The Government’s first focus throughout the pandemic has been political choreography, not the public health response, writes Peter Dunne. So stand by for a change in narrative
OPINION: There is a sense of here we go again, as the country gets used to a Level 4 Covid-19 lockdown once more. But it is not the same as last year’s Level 4 lockdown. The circumstances are quite different.
Last year, the lockdown was a much greater journey into the unknown. We had never done this sort of thing before, either in wartime or peacetime. We did not know where it would lead, whether there would be public compliance, how it would work in practice and what the outcome might be in terms of controlling or eliminating the virus. There was no playbook for the Government to fall back on and it, and its advisers, were largely left to make it up as they went along.
Yet, what we did worked, in the short term at least. In that context, and the sense of relief it generated, the unfortunately premature announcement by the Prime Minister at the end of May 2020 that we had become the first country in the world to have eliminated Covid-19 was probably understandable, albeit unwise and gauche.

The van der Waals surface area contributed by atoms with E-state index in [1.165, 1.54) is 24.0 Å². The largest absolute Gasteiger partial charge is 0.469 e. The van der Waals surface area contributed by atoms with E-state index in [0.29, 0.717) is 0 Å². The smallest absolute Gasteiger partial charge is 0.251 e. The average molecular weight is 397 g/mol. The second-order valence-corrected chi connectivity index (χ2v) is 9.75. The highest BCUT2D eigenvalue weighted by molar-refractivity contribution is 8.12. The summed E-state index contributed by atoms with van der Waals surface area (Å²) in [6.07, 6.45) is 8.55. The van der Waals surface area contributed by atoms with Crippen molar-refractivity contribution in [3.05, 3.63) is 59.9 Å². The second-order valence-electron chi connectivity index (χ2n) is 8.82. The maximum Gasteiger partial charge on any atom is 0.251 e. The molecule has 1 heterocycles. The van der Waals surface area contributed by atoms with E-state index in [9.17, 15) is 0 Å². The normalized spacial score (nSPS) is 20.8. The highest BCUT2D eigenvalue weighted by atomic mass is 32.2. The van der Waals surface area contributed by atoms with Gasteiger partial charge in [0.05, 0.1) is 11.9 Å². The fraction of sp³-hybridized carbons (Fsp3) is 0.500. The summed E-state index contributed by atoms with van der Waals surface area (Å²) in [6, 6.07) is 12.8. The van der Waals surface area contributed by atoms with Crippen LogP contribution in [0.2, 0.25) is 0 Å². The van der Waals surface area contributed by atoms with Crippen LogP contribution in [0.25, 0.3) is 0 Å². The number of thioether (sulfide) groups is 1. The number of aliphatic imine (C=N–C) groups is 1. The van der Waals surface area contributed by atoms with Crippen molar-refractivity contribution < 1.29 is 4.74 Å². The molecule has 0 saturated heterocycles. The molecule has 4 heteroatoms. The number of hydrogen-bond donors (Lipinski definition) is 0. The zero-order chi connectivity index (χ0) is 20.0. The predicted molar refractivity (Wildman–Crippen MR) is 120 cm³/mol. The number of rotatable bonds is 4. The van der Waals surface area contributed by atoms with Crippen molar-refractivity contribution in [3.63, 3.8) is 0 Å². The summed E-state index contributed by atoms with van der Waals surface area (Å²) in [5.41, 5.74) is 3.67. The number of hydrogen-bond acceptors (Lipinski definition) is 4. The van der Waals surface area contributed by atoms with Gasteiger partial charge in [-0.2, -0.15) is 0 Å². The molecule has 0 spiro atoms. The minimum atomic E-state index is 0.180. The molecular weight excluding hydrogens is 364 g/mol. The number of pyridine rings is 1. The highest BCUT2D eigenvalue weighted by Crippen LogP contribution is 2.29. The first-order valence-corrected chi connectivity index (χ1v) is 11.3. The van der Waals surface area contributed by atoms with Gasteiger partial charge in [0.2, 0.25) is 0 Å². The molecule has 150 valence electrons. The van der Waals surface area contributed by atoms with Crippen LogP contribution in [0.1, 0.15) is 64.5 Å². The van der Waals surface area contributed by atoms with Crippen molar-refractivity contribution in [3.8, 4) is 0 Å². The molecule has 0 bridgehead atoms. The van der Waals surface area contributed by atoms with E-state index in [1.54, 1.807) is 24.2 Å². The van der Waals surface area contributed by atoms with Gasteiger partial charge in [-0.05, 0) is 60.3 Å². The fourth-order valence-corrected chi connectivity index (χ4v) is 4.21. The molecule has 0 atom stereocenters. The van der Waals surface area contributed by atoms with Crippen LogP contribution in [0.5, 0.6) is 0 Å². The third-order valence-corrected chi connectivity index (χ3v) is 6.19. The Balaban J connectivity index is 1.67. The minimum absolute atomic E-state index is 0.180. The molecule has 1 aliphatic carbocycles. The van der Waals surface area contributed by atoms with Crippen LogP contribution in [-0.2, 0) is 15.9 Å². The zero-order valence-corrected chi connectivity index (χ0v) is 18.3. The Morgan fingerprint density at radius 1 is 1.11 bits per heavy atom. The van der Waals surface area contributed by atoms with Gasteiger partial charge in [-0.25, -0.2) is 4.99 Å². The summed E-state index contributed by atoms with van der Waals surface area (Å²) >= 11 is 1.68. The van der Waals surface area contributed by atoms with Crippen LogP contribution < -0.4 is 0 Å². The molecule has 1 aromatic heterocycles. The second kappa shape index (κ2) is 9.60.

However, we became too carried away by our transitory success. We were promised this time last year (conveniently just before the election) that we would be at the head of the queue for mass vaccination. But that promise was abruptly forgotten once the election was over.
And because we had apparently done so well in “eliminating” the virus, making sure we had enough intensive care beds to cope should there ever be a major outbreak also took a back seat. We even reduced the numbers of available beds, in proportionate terms, to far fewer beds than available in Britain, Australia or Germany.